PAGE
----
Some 20,000 tons of diesel was spilled into the ecologically sensitive area on May 29 when a storage tank collapsed. Days later President Putin declared a state of emergency in response to the incident.
On Friday Putin said the environmental damage should be fully repaired during a conference call with top officials.
He commented: “It’s necessary to not just quickly clean up the mess, but to ensure high quality recuperation of soils and waterways.”
The pollution has badly hit areas around the Siberian city of Norilsk and there are fears it could find its way into the Arctic Ocean where it could devastate wildlife.
Diesel has already had its way to a lake connected to the Kara Sea, which forms part of the Arctic Ocean, but emergency workers hope it can be halted here.
According to Yevgeny Zinichev, Russia’s Emergencies Minister, workers have already gathered 32,000 cubic meters of polluted water and 103,000 cubic meters of contaminated soil.
Mr Zinichev added once the initial clean-up operation is complete work will be needed to repair fish enviroments and restore the quality of tundra soil.
The storage tank in question is linked to a power plant owned by Norilsk Nickel, a mining company.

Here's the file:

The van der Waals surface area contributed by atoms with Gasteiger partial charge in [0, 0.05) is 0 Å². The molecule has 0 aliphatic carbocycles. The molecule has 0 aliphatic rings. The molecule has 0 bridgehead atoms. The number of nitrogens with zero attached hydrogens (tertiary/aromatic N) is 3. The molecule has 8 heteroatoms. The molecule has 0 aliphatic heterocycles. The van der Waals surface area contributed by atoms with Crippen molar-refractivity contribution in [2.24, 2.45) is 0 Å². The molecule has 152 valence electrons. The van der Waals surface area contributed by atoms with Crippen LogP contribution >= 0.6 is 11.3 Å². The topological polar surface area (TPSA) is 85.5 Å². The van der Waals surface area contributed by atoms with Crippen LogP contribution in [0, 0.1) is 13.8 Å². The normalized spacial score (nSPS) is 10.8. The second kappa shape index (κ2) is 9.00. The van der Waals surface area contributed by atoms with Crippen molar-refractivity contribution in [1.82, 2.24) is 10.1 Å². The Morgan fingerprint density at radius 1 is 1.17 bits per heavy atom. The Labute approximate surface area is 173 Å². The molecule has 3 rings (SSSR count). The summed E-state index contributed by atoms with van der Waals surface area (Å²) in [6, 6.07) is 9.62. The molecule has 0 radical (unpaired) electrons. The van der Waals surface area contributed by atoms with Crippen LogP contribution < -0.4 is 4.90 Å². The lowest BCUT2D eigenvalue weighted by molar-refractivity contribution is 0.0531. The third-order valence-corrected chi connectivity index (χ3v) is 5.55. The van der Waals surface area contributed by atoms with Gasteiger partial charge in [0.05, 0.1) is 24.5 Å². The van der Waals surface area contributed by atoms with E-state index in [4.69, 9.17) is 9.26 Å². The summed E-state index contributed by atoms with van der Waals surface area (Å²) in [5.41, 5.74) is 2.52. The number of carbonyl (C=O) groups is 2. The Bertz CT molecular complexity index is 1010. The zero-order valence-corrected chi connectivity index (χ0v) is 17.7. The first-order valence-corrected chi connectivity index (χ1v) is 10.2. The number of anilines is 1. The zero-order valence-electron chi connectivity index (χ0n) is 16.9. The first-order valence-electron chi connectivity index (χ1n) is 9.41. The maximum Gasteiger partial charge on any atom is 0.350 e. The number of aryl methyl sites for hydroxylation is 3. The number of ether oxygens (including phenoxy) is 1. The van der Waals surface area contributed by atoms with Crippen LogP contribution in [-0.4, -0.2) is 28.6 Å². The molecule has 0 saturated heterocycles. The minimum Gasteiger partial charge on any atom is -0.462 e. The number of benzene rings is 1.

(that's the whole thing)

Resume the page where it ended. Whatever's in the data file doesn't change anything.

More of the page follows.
Norilsk, which has a population of around 175,000, is already one of the world’s most polluted cities.
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There is particular anger over a reported two day delay between the spillage occurring and it being reported to Moscow.
Russia’s Investigative Committee is looking into the case amidst allegations of gross negligence.
Norilsk Nickel has agreed to pay all costs associated with the clean-up.
On Wednesday, during a video call, Putin raged at the subsidiary’s chief Sergei Lipin.
He said: “Why did government agencies only find out about this two days after the fact?
“Are we going to learn about emergency situations from social media?”
Alexander Uss, the regional governor, claimed he first became aware of the spillage via social media.
An area of 135 square miles has been contaminated according to Russian state media.
According to Alexei Knizhnikov, from the World Wildlife Fund, the accident is the second largest by volume in Russian history.
Norilsk Nickel insist they responded to the incident in a “timely and proper” manner.